A Shadow Bright and Burning
Random House (9781524701444)
If you like your YA fantasy a little different from usual, but still with a kind of old-school feel, then you definitely want to check out A Shadow Bright and Burning. It reminded me of The Dark Days Club by Alison Goodman. It’s a pleasant mix of Victorian society culture and magic. Where The Dark Days Club leans more heavily on the Victorian part and monsters operating from the shadows (*In every generation there is a Chosen one*… sorry. Geeked out for a moment with my favourite pop culture reference), in A Shadow Bright and Burning the monsters are completely out in the open and ruining the English countryside like the stiff upper lip deeply offended them.
The use of both magicians and sorcerers gives it a bit of a feel of The Bone Season, but I do have to warn you that the comparison stops there. The Bone Season is almost incomparable, and for me a solid 5 stars. But there is a mixing of different magic styles that I like very much and that you can see here too. But despite all these influences, A Shadow Bright and Burning doesn’t really live up to its potential. It reads as if there was a good idea, which is then decently worked into a book. But it’s a bit here nor there. It has its own sound, but doesn’t do that good of a job carving out a place for itself among the other YA fantasy novels.
I think my biggest issue with it, is that the pace seems to be set a bit too quickly. There is much happening, and Jessica Cluess has tried to put all of that in the first book of the series. Henrietta is declared the prophecy girl and thrust into a life of opulence and safety behind the Londen barrier, where she will be trained. She meets with different kinds of reactions from the boys (a few too many) also in training. It is quite easy to pick out who will end up trustworthy or friendly, and who will seem so but turn out not to be. I do have to admit that when we come to that, Jessica Cluess uses the limited space in this book to good effect. She makes it clear how these interpersonal relationships work, shift and then settle again. But because she handles it well, I would have liked more of it.
But there are also the monsters and the mystery of Rook’s injuries. I find him a bit cumbersome to the story. He is almost literally lugged around by everyone until he becomes relevant – about three quarters into the book. That’s not exactly the best use of character in a cast of already so many people. I think the same goes for the Gwendolyn Agrippa-mystery. I would have liked more build-up to that reveal, because I thought it fitted very well into the story and deserved some more attention.
The monsters are mostly still underdeveloped. They are described and the scariest one is quickly identified. He also shows an uncanny interest in Henrietta, and I assume this is coming into play later, but I think here Jessica Cluess is stalling a bit too much. I think it all comes down to the pacing of this book, as I said. A Shadow Bright and Burning sometimes runs, then treads water, and it seems to be doing so in the wrong places. Henrietta discovers – in my opinion – far too quickly what exactly is wrong with her and why her destiny as prophecy girl is problematic. This could easily have become a problem in the second book. Give us some more time to get invested in her as prophecy girl and then turn it upside down. There aren’t really stakes anyway. It is quite clear she is the prophecy girl.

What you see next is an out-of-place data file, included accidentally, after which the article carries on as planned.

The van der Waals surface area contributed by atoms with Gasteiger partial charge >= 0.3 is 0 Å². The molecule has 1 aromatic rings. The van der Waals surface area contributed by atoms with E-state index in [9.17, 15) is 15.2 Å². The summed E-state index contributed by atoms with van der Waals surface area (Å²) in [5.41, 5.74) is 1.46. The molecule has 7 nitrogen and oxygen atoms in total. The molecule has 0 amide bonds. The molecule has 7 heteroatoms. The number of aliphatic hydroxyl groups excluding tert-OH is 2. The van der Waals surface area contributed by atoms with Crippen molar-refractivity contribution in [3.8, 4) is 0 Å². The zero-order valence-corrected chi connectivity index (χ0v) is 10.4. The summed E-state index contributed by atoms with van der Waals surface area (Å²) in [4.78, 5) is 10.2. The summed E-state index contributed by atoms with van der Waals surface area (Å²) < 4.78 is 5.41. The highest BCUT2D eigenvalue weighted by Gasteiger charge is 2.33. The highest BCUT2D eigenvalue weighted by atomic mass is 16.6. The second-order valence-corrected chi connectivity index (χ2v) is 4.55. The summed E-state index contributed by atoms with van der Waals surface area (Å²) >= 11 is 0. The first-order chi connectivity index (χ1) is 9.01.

The problem with fast paces and a lot of things happening, is that the reader starts juggling a great many things early on. The reveals would be far more suited to a duology than a trilogy, though I don’t have the foresight of knowing what else is going to come up in books two and three. If the pace slows down considerably after this, then I’m going to be a little annoyed the plot wasn’t spaced out better.
The problem with YA fantasy novels is that you have to walk a fine line. You must take care that you go deep enough for the fantasy readers (which I am), but also keep it moving fast enough for it to qualify as a YA novel. For A Shadow Bright and Burning Jessica Cluess seems to be suffering from the same problem V.E. Schwab had with A Darker Shade of Magic. The plot should have been worked as a full blown fantasy novel, while instead it is scaled down to fit into YA. It’s not exactly doing either genre justice that way.
This said, and I know I have been mostly focusing on the negative, I found it a compelling enough read that I want to continue on with the next two books. The different kinds of magic clashing and eventually having to come together (too bad it’s already obvious) are an interesting enough read. To knock down different monsters each with their own distinctive set of problems and solutions, is compelling. Considering we have two books for about four monsters, including the big bad, I think Jessica Cluess has a lot of writing to do.